With a nation reeling from dual mass shootings in El Paso, Tex., on Aug. 3 and in Dayton, Ohio, the following day, both Democratic and Republican politicians snapped into sound-bite mode.
Predictably, the Democrats elevated to a high pitch calls for more restrictions on firearms, specifically increased background checks and the outlawing of assault-style weapons and high-capacity ammunition magazines.
Republicans, including U.S. House Minority Leader Kevin McCarthy, put violent video games in their sights. Sounding a familiar chord, President Donald J. Trump criticized the media.
Though diametrically opposed politically, the two sides found common ground in targeting freedoms in the Bill of Rights. Video games and the media are covered under the First Amendment, guns and ammunition by the Second Amendment.
Meanwhile, local aficionados of guns and video games had their own notions about whether their favored pastimes play a role in such violence.
“I don’t think playing video games makes you want to go kill people,” said Carl Griffin as shopped for video games with his son recently at the Game Stop in El Centro.
“Video games already have a regulation system and I don’t think further regulation would help, nor would gun regulation. People willing to break the law will break the law and not be deterred by a regulation,” he added.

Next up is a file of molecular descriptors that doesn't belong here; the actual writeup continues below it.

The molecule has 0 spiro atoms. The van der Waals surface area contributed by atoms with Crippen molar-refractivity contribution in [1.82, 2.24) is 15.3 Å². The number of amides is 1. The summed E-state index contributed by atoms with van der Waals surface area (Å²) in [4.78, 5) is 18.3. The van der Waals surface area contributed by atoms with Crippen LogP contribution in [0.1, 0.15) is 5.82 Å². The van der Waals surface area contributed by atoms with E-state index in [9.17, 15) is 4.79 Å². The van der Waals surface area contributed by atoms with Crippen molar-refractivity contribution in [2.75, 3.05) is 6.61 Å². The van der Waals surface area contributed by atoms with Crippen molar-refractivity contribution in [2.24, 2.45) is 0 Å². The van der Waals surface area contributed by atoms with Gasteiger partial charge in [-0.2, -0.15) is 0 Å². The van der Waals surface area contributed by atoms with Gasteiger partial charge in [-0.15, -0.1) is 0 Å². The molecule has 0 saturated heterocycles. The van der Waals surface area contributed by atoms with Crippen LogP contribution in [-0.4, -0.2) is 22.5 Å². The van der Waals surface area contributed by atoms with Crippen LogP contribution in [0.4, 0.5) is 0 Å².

Arguing video games were being used as a scapegoat, he echoed the mental health community’s most recent motto “If you see something say something” about the responsibilities of those who know people who commit mass shootings
“The idea that somebody’s family doesn’t know they are stockpiling weapons doesn’t make sense to me. In Ohio a lot of people said they knew this was going to happen. This is their fault,” Griffin said.
Game Stop manager Michelle Grado agreed with her customer that regulation is not the answer.
“I don’t really think video games encourage people to go out and do such horrendous things and I do not believe further regulation could have prevented a shooting. Our store already has a policy for rating games,” she said.
Explaining the rating system used at the store, Grado said proper ID is required to purchase certain games. Ratings include E for everyone, 10+ for teens, and M for mature for over 17.
From the gun owner’s view Mary Harmon of Border Tactical in El Centro said California has adequate laws to prevent guns from being sold to those who should not have them.
“There are comprehensive safeguards currently in place that govern the sale of guns and ammunition. California is the fourth-highest regulated state in America when it comes to gun ownership,” she said.
Harmon referred to a statistic she saw on CBS Sunday Morning with Jayne Pauley that “two percent of gun deaths are attributed to mass shootings.”
Mental health may be more of a culprit to recent school shootings than either guns or video games, Harmon added.